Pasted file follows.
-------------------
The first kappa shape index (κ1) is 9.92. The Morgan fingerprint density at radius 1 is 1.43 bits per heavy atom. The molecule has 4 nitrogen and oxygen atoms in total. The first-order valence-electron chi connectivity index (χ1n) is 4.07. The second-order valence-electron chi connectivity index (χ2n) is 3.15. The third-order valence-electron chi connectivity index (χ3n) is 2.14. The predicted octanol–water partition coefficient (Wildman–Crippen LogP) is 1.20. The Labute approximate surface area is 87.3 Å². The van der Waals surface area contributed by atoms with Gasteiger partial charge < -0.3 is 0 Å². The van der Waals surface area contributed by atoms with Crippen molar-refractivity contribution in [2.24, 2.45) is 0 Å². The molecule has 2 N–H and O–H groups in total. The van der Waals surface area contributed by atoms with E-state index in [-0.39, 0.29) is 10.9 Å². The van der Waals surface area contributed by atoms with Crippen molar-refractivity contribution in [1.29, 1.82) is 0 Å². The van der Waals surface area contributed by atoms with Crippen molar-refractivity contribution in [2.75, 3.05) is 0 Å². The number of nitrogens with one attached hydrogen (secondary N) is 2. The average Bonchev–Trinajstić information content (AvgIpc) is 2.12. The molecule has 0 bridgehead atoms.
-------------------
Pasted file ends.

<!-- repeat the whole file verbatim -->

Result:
The first kappa shape index (κ1) is 9.92. The Morgan fingerprint density at radius 1 is 1.43 bits per heavy atom. The molecule has 4 nitrogen and oxygen atoms in total. The first-order valence-electron chi connectivity index (χ1n) is 4.07. The second-order valence-electron chi connectivity index (χ2n) is 3.15. The third-order valence-electron chi connectivity index (χ3n) is 2.14. The predicted octanol–water partition coefficient (Wildman–Crippen LogP) is 1.20. The Labute approximate surface area is 87.3 Å². The van der Waals surface area contributed by atoms with Gasteiger partial charge < -0.3 is 0 Å². The van der Waals surface area contributed by atoms with Crippen molar-refractivity contribution in [2.24, 2.45) is 0 Å². The molecule has 2 N–H and O–H groups in total. The van der Waals surface area contributed by atoms with E-state index in [-0.39, 0.29) is 10.9 Å². The van der Waals surface area contributed by atoms with Crippen molar-refractivity contribution in [1.29, 1.82) is 0 Å². The van der Waals surface area contributed by atoms with Crippen molar-refractivity contribution in [2.75, 3.05) is 0 Å². The number of nitrogens with one attached hydrogen (secondary N) is 2. The average Bonchev–Trinajstić information content (AvgIpc) is 2.12. The molecule has 0 bridgehead atoms.